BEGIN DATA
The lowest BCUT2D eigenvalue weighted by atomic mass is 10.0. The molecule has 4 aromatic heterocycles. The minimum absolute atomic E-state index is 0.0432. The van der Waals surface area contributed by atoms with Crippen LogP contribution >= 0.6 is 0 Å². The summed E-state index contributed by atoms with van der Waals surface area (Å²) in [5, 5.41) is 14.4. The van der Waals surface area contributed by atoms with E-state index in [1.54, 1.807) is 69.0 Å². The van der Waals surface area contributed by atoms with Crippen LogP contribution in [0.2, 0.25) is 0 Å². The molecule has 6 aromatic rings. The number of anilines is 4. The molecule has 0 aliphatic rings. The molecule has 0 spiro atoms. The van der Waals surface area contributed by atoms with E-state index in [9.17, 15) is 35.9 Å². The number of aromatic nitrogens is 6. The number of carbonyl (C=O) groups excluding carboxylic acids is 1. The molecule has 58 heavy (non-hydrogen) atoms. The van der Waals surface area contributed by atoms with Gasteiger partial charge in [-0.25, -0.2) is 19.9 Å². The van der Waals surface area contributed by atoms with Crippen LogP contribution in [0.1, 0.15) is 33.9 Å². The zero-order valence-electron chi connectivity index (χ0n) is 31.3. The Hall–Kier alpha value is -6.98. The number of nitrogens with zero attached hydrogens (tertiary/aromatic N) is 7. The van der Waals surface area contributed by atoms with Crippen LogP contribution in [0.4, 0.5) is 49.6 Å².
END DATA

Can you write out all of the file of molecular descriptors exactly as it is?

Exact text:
The lowest BCUT2D eigenvalue weighted by atomic mass is 10.0. The molecule has 4 aromatic heterocycles. The minimum absolute atomic E-state index is 0.0432. The van der Waals surface area contributed by atoms with Crippen LogP contribution >= 0.6 is 0 Å². The summed E-state index contributed by atoms with van der Waals surface area (Å²) in [5, 5.41) is 14.4. The van der Waals surface area contributed by atoms with E-state index in [1.54, 1.807) is 69.0 Å². The van der Waals surface area contributed by atoms with Crippen LogP contribution in [0.2, 0.25) is 0 Å². The molecule has 6 aromatic rings. The number of anilines is 4. The molecule has 0 aliphatic rings. The molecule has 0 spiro atoms. The van der Waals surface area contributed by atoms with E-state index in [9.17, 15) is 35.9 Å². The number of aromatic nitrogens is 6. The number of carbonyl (C=O) groups excluding carboxylic acids is 1. The molecule has 58 heavy (non-hydrogen) atoms. The van der Waals surface area contributed by atoms with Gasteiger partial charge in [-0.25, -0.2) is 19.9 Å². The van der Waals surface area contributed by atoms with Crippen LogP contribution in [0.1, 0.15) is 33.9 Å². The zero-order valence-electron chi connectivity index (χ0n) is 31.3. The Hall–Kier alpha value is -6.98. The number of nitrogens with zero attached hydrogens (tertiary/aromatic N) is 7. The van der Waals surface area contributed by atoms with Crippen LogP contribution in [0.4, 0.5) is 49.6 Å².